Alphabet may be one of the tech titans that some economists warn are getting too big, but despite the company’s $600 billion+ valuation, the amount of money it makes continues to grow every year. The Google parent said Q2 2017 brought in revenue of $26 billion, up 21 percent compared to the same period a year earlier.
That figure marks the firm’s second-best quarter ever; only the 2016 holiday quarter was better. And while the record $2.7 billion fine handed to Google by the EU commission put a dent in its profits, Alphabet still recorded operating income of $4.1 billion. It was noted that this figure would have been $6.8 billion, had European antitrust regulators not handed out the punishment.
As usual, the majority of Alphabet’s revenue came from Google and its advertising business. The subsidiary’s ad revenue rose 18.4 percent in Q2 to $22.7 billion.
There was a warning that traffic-acquisition costs (TAC) were rising and would remain high as more people moved to mobile searches. While this will benefit long-term revenue, it did affect operating margins more than expected. But Alphabet Chief Financial Officer Ruth Porat brushed off concerns. "As we've often said, we're focused on revenue and operating income dollar growth and not on operating margins," she said.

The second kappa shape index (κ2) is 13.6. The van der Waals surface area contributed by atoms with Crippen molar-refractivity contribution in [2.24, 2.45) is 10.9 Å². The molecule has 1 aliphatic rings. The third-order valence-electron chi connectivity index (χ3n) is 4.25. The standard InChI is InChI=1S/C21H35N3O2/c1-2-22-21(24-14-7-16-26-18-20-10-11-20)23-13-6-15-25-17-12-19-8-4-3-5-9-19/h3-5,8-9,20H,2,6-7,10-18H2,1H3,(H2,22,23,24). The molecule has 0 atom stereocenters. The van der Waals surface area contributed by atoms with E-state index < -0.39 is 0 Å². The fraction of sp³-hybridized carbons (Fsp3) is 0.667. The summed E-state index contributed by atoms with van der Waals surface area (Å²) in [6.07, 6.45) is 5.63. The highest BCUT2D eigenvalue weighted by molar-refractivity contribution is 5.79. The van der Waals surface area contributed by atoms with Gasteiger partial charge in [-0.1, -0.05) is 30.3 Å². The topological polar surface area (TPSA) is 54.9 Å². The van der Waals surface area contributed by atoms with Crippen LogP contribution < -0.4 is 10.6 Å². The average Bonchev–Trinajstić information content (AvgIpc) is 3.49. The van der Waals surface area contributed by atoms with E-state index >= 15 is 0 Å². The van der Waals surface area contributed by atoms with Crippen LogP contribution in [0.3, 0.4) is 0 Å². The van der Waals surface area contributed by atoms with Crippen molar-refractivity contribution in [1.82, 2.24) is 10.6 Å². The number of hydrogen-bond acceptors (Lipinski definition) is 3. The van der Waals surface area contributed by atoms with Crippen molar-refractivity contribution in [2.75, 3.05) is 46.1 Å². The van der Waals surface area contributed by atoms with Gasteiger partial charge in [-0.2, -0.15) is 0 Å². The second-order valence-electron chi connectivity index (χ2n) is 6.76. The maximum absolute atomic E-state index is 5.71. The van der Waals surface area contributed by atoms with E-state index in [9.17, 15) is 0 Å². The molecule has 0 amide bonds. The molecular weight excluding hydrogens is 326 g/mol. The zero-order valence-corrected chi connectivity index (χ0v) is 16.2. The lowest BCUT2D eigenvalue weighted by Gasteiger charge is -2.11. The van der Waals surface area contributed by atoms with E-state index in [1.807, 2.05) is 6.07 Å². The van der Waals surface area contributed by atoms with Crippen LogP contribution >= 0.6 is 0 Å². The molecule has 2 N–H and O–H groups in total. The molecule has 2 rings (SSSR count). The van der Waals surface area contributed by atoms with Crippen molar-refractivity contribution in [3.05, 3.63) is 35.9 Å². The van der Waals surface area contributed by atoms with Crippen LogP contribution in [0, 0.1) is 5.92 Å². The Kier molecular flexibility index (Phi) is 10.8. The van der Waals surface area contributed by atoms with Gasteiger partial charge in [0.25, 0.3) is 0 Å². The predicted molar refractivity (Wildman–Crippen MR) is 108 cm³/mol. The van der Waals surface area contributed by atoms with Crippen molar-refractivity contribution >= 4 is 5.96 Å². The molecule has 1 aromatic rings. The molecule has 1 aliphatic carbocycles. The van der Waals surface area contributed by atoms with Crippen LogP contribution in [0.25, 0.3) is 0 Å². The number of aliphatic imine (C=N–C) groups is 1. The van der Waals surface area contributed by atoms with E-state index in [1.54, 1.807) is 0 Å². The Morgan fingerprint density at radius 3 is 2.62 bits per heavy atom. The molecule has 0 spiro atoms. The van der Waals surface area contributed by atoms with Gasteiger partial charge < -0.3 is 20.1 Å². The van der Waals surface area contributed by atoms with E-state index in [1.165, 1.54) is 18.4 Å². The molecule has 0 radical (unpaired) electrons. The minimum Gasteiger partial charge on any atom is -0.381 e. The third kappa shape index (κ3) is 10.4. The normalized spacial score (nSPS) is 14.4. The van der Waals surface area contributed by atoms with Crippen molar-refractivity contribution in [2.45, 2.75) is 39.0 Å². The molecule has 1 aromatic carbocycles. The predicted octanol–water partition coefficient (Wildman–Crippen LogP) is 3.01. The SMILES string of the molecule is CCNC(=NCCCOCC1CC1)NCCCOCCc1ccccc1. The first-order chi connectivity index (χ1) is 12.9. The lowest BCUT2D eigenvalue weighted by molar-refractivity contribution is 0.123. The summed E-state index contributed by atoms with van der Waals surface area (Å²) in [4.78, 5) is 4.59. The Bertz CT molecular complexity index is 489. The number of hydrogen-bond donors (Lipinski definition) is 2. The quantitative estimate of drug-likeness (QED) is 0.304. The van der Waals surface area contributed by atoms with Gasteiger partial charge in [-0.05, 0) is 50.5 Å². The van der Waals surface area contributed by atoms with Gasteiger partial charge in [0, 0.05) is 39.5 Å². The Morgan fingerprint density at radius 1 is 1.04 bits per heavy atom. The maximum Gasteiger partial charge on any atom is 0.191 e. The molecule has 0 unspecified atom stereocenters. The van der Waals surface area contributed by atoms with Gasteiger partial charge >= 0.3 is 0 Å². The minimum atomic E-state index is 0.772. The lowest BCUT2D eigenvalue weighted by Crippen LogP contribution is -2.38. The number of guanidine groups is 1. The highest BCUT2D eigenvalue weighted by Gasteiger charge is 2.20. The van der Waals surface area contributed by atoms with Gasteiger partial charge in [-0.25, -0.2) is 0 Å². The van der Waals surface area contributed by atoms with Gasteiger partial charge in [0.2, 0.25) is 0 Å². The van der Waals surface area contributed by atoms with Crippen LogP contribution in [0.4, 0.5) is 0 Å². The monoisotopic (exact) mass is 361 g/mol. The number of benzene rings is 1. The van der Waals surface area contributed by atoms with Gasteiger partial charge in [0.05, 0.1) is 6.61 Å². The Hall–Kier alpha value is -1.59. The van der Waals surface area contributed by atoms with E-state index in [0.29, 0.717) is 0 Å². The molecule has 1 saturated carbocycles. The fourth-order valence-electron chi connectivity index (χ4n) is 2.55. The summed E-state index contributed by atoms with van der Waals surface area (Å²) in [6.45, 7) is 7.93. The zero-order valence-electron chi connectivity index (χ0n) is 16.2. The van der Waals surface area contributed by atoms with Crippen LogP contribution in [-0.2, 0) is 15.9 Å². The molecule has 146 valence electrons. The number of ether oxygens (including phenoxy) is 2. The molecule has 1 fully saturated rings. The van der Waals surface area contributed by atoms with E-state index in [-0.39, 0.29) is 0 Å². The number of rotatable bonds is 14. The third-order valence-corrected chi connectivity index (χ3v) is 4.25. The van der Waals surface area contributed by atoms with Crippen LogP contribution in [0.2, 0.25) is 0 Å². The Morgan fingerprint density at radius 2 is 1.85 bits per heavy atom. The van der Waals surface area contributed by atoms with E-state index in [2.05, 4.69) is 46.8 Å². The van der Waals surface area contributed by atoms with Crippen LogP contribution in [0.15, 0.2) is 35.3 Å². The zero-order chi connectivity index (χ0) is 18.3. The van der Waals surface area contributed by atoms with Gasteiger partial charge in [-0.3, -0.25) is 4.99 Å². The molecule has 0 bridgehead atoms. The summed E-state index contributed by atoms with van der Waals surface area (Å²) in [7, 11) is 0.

Revenue from Google’s other products, which includes hardware such as the Pixel Phone and Google Home, along with the Play Store and its cloud business, was up 42.3 percent to $3.09 billion. Its employee headcount, meanwhile, reached 75,606, up by about 9000 from the same time last year.
Other Bets, which contains Alphabet’s moon shots and its non-Google businesses – such as Waymo’s self-driving cars, Nest, and Google Fiber - also saw a rise in revenue, though its 34 percent growth was down from the 150 percent it recorded last year. But the company will be happy to see operating losses for the division drop to $772 million from $855 million a year ago.
“We're delivering strong growth with great underlying momentum, while continuing to make focused investments in new revenue streams," said Porat.